3rd Attribution Workshop 

September 5, 2023

Approximately 60 attribution stakeholders participated in the 3rd Attribution Workshop held in August, including attribution scientists, students, professors, communicators, impacts and adaptation specialists, and climate services personnel from Australia, New Zealand and the United Kingdom. The workshop ranged from discussion and documentation of how attribution science and services can better meet decision maker needs through to role-playing the completion of a rapid attribution statement for different decision makers.  

The workshop built on two previous NESP-Australian Climate Service attribution workshops in 2022 and workshops held by CLEX on attribution in 2019 and heat-health in 2018, as well as the International Detection and Attribution Group (IDAG) meetings in 2020 and 2023. Participants came from NESP Climate Systems Hub and Resilient Landscapes Hub, Australian Climate Service, universities and NIWA (the National Institute of Water and Atmospheric Research) in New Zealand. 

What is climate attribution?

From the IPCC: The process of evaluating the contribution of one or more causal factors to observed changes or events. 

State of attribution science in Australia and New Zealand 

Fifteen short presentations plus small panel discussions highlighted new developments in attribution science. Data considerations, new modelling approaches and novel ways to glean more information from approaches we’ve already seen were presented. The overwhelming sense was that people were keen for others to draw on the model runs they’d done, with need for more ‘naturalised’ experiments to round out the resource kit (for example, for attribution using UNSEEN).  

Decision maker needs from attribution science and services 

Monash University students presented a comparative analysis of the diversity of attribution-related decision-making needs, as well as the existing capabilities, enablers, constraints and pathways forward to meeting these needs. Results show that, to enhance outcomes, decision-makers require consistent, transparent and well-defined terminologies and methodologies, as well as increased emphasis on impact attribution, action-oriented communication and comprehensible science. These findings set up discussions throughout the rest of the workshop.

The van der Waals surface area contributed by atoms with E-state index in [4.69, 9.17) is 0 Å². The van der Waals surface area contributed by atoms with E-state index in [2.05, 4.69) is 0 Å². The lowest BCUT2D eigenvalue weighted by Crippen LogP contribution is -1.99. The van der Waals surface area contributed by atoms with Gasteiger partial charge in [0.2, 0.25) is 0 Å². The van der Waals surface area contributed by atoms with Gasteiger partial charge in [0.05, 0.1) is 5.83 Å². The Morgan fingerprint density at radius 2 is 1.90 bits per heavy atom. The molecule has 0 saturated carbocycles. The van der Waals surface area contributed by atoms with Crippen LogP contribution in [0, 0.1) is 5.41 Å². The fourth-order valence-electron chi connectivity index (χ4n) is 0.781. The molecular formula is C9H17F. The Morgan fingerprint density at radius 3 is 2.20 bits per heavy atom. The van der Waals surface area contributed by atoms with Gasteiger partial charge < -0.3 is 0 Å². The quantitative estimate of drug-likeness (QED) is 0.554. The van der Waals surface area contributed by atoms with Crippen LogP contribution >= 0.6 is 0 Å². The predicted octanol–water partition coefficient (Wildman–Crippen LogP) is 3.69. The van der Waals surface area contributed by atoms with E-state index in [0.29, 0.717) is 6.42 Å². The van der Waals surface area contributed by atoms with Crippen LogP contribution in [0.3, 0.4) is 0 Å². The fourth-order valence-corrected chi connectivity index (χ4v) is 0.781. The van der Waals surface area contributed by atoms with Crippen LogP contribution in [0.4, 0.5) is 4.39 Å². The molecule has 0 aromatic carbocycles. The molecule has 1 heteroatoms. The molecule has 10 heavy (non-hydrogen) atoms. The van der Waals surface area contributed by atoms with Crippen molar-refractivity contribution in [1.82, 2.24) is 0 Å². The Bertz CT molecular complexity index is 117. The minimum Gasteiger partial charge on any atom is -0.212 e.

Surveys were done and results will be shared in ~2months time. Early findings indicate that the attribution science and service community in Australia and New Zealand need to connect. 

Communication of attribution results 

University of Oxford PhD candidate Joshua Ettinger recommended the telling of a narrative is a useful way to share attribution results, while Dr Kim Reid, currently undertaking postdoctoral work with the Australian Research Councill (ARC) Centre of Excellence for Climate Extremes (CLEX), showed a dial that can synthesise all the lines of evidence. 

Towards operational attribution 

The potential fit of attribution information into climate services was highlighted (Bureau of Meteorology, the Australian Climate Service and the National Climate Risk Assessment). Examples of triggers (for example, impacts vs climate extremes) from World Weather Attribution were presented as were examples of (semi-) operational early efforts in Australia and New Zealand. The attribution methods being developed under NESP Climate Systems Hub will support Australia’s efforts. 

Attribution through to impacts 

A special session took a deep dive on the various issues around taking attribution through to impacts and costs, an area now of high interest. Discussions covered a broad range of topics: from the capability to attribute impacts through the supply chain, to the health impacts associated with climate extremes. The conclusions were to be aware of the issues but to not hold off attempting this. There is already interest in a follow-on workshop or small working group on this topic. 


The workshop conducted a ‘weather gaming’ exercise to role-play extreme events. Three distinct weather extremes were described – heat in south-east, a rapidly intensifying tropical cyclone turning and hitting the coast further south than forecast and a heat extreme in northern Northern Territory. The experts on each event shared a tremendous amount of information around the aspects of each event that we have confidence, and where we still have room to improve. For instance, in northern Australia there are data limitations. Follow-up will include a case-study for a heat extreme in northern Northern Territory.  


Find out more:

Climate change and extreme events – quantifying the changing odds, CSIRO, Michael Grose (CSIRO) and Pandora Hope (Bureau of Meteorology)

Climate change attribution – calculating the role of climate change in natural disasters, CSIRO, Michael Grose (CSIRO) and Pandora Hope (Bureau of Meteorology)

Schematic of the steps to develop an attribution assessment, and the purposes of such assessments, IPCC Sixth Assessment Report, Working Group 1: The Physical Science Basis

Chapter 1: Framing, Context and Methods, IPCC Sixth Assessment Report, Working Group 1: The Physical Science Basis

Subseasonal to Seasonal Climate Forecasts Provide the Backbone of a Near-Real-Time Event Explainer Service, American Meteorological Society


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